Review of “Masters of the Air” TV series

Masters of the Air

Review by Richard Howe

Masters of the Air is a World War II miniseries on the Apple TV streaming service. There are nine episodes in all, released weekly beginning on January 26, 2024. If you’re into binge watching, all are now available.

The show follows pilots and crew of the 100th Bomb Group which flew B-17 bombers from England over occupied Europe from 1943 until the end of the war. Masters of the Air complements Band of Brothers from 2001, and The Pacific from 2010, to form a trilogy of World War II streaming series. Now all we need is one about the U.S. Navy, although as far as I know, nothing like that is being considered.

This latest edition does not sugarcoat the experience of these aircrews, many of whom died in combat. In the early years especially, flying these planes was near suicidal and the show emphasizes the strain and trauma that surviving crews endured, especially with the knowledge that they had to go back and do it over again the next day and the day after that and the day after that.

The program strives to depict many of the experiences of these men including the struggle to jump from an out-of-control airplane; the extreme cold they operated in due to the high altitude they flew at; the experience of surviving a shoot down only to be placed in a prisoner of war camp; how the western European “underground” helped some downed flyers make it safely back to England; and the importance of the maintenance workers who kept the planes flying.

The show also explores the morality of strategic bombing in World War II. The planners and theorists maintained (publicly, at least) that only military targets were being bombed, but the crewmembers knew full well that most of the bombs fell on neighborhoods, killing hundreds and even thousands of civilians.

An early episode features an argument between the newly arrived American flyers and more experienced British bomber crews over the wisdom of daylight bombing which the Americans did versus nighttime raids done by the British. American theorists maintained that flying in daylight made aiming the bombs more precise and that, with 10 heavy machine guns each, the American “Flying Fortresses” (called that because of all the machine guns) could protect themselves from enemy fighters. The British maintained that dropping bombs from 30,000 feet was inherently inaccurate, day or night. Whatever accuracy was lost by operating at night was offset by carrying more bombs due to the reduced weight of fewer machine guns and crew members. It’s an argument that has no winner, although given the high toll taken on the American planes by German fighters and antiaircraft artillery, the British approach seems to have made more sense.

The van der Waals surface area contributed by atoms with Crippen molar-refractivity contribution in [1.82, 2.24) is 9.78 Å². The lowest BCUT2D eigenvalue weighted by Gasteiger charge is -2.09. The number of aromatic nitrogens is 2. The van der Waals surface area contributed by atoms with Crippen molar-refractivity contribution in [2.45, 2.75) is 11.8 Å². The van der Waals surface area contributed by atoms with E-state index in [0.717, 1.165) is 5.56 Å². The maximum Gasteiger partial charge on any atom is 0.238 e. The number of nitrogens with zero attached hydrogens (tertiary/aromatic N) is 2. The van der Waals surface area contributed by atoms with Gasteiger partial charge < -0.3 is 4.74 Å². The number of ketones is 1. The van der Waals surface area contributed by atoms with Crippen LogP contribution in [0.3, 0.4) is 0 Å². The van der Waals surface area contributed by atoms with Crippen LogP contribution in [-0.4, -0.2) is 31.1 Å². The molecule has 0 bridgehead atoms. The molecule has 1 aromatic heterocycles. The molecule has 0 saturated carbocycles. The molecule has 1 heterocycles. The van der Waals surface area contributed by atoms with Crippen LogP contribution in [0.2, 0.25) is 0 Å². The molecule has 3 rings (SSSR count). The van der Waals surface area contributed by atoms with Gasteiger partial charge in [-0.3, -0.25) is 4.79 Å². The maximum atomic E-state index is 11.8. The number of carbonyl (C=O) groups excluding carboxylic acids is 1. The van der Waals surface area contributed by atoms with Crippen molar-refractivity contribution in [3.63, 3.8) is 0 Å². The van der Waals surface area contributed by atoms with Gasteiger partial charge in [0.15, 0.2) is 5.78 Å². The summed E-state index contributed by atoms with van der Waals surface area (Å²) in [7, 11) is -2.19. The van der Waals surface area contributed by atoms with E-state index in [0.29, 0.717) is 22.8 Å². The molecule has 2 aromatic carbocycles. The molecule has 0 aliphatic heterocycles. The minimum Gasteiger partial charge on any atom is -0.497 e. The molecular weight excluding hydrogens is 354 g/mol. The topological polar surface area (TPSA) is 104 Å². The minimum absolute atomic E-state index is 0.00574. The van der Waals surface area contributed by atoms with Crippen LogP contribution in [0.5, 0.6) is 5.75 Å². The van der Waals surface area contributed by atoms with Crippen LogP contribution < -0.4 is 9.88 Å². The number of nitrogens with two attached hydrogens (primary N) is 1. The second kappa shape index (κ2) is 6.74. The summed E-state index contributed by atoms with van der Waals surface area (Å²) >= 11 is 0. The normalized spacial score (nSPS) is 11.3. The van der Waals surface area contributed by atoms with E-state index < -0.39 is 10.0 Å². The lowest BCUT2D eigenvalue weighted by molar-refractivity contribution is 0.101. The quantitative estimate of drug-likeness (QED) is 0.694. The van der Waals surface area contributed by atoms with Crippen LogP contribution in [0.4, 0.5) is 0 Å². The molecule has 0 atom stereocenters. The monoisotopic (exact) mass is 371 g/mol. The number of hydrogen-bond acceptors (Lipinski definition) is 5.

The show’s title, “Masters of the Air,” comes from a book by that title but refers to the air superiority that was achieved by the Allies by the middle of 1944 and the D-Day invasion. A big part of this was the deployment of more advanced American fighter planes, particularly the P-51 Mustang, which had the range to accompany the bombers all the way to their targets and the capability to outperform almost every German fighter plane.

This development is depicted on the program by a squadron of Black American fighter pilots, some of the esteemed Tuskegee Airmen. The program uses these characters to highlight the racism endemic in American society at the time.

Even if Allied air superiority reduced the threat from enemy fighters, German antiaircraft artillery, known as flak, was still deadly to the bomber crews. One of the final episodes graphically depicts this, and builds upon the experience of a surviving crew member who bailed out over Russian lines and, before being repatriated, observed firsthand a recently liberated Nazi concentration camp and all the dead civilian prisoners inside of it.

If you’re interested in military history and have an Apple TV subscription, I recommend watching Masters of the Air.

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